Roadschooling

2016- Fall Roadschooling Trip to Atlanta, GA

We were excited to visit Atlanta, Georgia in the Fall of 2016.  In preparation for our adventure, we took a month before our trip to study the Civil Rights Movement and Puppetry.  All of our hard work paid off threefold when the kids 'wowed' museum guides with their background knowledge and understanding.

Enjoy this collection of photographs from this trip.



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Day One: 
Itinerary:
Travel Day and Georgia Aquarium

Studies:
Marine Biology (Whale Sharks) 
Georgia Aquarium
The Georgia Aquarium has the only display of whale sharks in the United States.  The fish are so large that transport is complex and costly.  Georgia's four whale sharks were all imported from Taiwan and were taken from the commercial fishing quota for the species, usually used locally for food.

The size of the sharks is amazing-  the exhibit meticulously maintained and monitored.  It is truly awe-inspiring to stand in front of these creatures.  The students were mesmerized-- we stayed for a long while and appreciated the whale sharks (and made up names and stories to go along with each one).

The rest of the aquarium was similarly beautifully maintained and curated.  We enjoyed learning about sea lions, dolphins, beluga whales, sea otters and many more species.  
Day Two:
Itinerary:
Civil Rights Museum
World of Coca-Cola

Studies:
Civil Rights
Entrepreneurship & Marketing

Center for Civil and Human Rights
This was a powerful and intense place to be.  The older girls (3rd/4th grade) were able to absorb a lot more than the kindergartener.  I would definitely recommend this museum for middle school age and up.  We skipped a lot of the more visceral and sensory-based exhibits.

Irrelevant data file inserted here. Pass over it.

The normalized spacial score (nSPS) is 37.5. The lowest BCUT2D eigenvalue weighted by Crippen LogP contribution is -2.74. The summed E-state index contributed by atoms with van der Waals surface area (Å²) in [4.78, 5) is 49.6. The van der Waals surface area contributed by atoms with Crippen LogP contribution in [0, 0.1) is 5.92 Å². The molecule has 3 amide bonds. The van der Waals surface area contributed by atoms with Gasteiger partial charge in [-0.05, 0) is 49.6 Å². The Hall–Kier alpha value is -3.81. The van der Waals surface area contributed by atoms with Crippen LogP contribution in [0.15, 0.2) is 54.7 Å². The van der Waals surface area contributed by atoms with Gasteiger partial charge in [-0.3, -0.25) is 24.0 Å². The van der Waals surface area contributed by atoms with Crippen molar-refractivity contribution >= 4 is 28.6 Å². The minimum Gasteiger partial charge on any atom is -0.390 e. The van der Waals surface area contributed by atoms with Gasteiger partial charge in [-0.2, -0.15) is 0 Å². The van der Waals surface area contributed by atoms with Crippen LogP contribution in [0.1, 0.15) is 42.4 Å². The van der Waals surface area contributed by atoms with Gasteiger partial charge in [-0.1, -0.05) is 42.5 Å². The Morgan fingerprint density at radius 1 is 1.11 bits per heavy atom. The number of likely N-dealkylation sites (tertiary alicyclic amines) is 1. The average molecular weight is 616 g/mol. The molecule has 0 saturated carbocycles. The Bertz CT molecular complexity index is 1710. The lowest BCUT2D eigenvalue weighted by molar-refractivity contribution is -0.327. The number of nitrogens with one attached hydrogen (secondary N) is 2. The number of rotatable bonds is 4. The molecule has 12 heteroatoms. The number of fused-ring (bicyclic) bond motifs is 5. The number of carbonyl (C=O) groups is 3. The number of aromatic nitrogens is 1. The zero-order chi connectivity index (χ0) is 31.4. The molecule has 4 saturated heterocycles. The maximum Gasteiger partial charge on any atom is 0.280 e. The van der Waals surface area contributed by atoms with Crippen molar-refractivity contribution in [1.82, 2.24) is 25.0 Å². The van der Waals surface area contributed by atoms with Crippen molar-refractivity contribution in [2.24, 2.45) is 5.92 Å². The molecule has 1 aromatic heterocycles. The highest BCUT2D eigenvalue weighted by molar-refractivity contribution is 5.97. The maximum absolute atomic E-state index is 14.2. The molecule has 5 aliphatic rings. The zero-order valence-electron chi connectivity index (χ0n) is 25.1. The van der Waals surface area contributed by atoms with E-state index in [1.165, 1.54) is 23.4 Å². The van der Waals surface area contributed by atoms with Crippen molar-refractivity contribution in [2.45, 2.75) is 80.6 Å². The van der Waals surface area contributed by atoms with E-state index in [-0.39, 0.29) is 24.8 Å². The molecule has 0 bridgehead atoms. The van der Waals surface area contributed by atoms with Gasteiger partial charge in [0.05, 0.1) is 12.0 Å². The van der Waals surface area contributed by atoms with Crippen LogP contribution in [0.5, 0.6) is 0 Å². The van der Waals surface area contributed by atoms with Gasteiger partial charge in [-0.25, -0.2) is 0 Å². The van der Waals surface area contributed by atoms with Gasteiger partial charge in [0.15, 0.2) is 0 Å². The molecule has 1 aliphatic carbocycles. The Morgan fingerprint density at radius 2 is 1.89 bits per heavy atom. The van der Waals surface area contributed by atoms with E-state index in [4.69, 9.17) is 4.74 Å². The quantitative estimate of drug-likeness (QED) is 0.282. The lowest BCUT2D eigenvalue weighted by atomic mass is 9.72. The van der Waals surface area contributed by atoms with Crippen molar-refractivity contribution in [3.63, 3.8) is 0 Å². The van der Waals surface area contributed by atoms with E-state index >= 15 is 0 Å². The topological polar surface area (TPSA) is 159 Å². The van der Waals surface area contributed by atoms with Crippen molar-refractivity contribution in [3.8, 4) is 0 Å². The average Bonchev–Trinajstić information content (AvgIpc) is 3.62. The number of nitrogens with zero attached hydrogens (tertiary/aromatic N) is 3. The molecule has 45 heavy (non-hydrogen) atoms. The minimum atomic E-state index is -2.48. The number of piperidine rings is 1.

We spent time learning and thinking about the four schoolgirls (Addie Mae Collins, Cynthia Wesley, Carole Robertson and Carol Denise McNair) who were victims of the 16th Street Church bombing in Birmingham. 
World of Coca-Cola
If there ever was a "Now for something completely different....." prize, it would go to this.  We needed a mental break from some of the heaviness of the center, and this was just the ticket.  

Entering, each ticketholder received a cold bottle of Coca-Cola.  After politely refusing (these kids are trained so well), we decided "when in Rome..." (idiom lesson for the day) and split two bottles between the four of us.  The Marketing part of our lesson could not have been better planned, because the 'introductory film' is a compliation of the best of the best advertisements for Coca-Cola.  

They had several different exhibits that we enjoyed exploring--  we learned all about the invention, initial marketing plan and then how Coca-Cola became widely distributed.  We saw a 4-D film (from stationary seats because....really.... crazy movements!), and we even me the Coca-Cola bear!  There was one exhibit devoted to the "secret recipe" that is in a vault in that very museum.  The favorite room, by far, though was the tasting room.  There were over 100 different options, including  five tasting stations arranged geographically – Africa, Asia, Europe, Latin America, and North America! 

Since our sugar/corn syrup consumption was already at an all-time high for a school day, we figured we'd go ahead and experience!  The kids were actually really good about just taking a sip of each flavor (unless it was awesome).  The girls thought it was pretty funny to stage a "stomachache" photo when we finished up.  No worries-- no stomachaches here!